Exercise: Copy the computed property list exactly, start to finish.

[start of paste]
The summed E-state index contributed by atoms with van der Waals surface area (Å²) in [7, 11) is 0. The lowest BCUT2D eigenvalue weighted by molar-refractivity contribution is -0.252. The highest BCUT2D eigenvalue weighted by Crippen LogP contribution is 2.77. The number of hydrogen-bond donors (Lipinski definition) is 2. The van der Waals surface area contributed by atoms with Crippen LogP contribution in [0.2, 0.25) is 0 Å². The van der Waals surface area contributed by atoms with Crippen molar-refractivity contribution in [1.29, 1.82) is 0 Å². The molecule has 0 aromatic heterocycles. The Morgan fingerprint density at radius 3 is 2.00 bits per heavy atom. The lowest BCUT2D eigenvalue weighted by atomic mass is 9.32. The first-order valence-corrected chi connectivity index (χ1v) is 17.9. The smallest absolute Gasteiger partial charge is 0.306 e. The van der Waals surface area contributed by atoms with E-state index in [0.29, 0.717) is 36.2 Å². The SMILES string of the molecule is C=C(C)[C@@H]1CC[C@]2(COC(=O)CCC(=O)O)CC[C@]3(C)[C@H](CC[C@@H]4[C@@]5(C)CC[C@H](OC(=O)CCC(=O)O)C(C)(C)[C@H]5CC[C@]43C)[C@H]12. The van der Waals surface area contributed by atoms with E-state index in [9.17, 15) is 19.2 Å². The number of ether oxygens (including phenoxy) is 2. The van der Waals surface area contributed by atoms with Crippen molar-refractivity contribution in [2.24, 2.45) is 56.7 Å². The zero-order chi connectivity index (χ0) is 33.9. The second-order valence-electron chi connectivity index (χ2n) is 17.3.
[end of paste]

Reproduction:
The summed E-state index contributed by atoms with van der Waals surface area (Å²) in [7, 11) is 0. The lowest BCUT2D eigenvalue weighted by molar-refractivity contribution is -0.252. The highest BCUT2D eigenvalue weighted by Crippen LogP contribution is 2.77. The number of hydrogen-bond donors (Lipinski definition) is 2. The van der Waals surface area contributed by atoms with Crippen LogP contribution in [0.2, 0.25) is 0 Å². The van der Waals surface area contributed by atoms with Crippen molar-refractivity contribution in [1.29, 1.82) is 0 Å². The molecule has 0 aromatic heterocycles. The Morgan fingerprint density at radius 3 is 2.00 bits per heavy atom. The lowest BCUT2D eigenvalue weighted by atomic mass is 9.32. The first-order valence-corrected chi connectivity index (χ1v) is 17.9. The smallest absolute Gasteiger partial charge is 0.306 e. The van der Waals surface area contributed by atoms with E-state index in [0.29, 0.717) is 36.2 Å². The SMILES string of the molecule is C=C(C)[C@@H]1CC[C@]2(COC(=O)CCC(=O)O)CC[C@]3(C)[C@H](CC[C@@H]4[C@@]5(C)CC[C@H](OC(=O)CCC(=O)O)C(C)(C)[C@H]5CC[C@]43C)[C@H]12. The van der Waals surface area contributed by atoms with E-state index in [9.17, 15) is 19.2 Å². The number of ether oxygens (including phenoxy) is 2. The van der Waals surface area contributed by atoms with Crippen molar-refractivity contribution in [2.24, 2.45) is 56.7 Å². The zero-order chi connectivity index (χ0) is 33.9. The second-order valence-electron chi connectivity index (χ2n) is 17.3.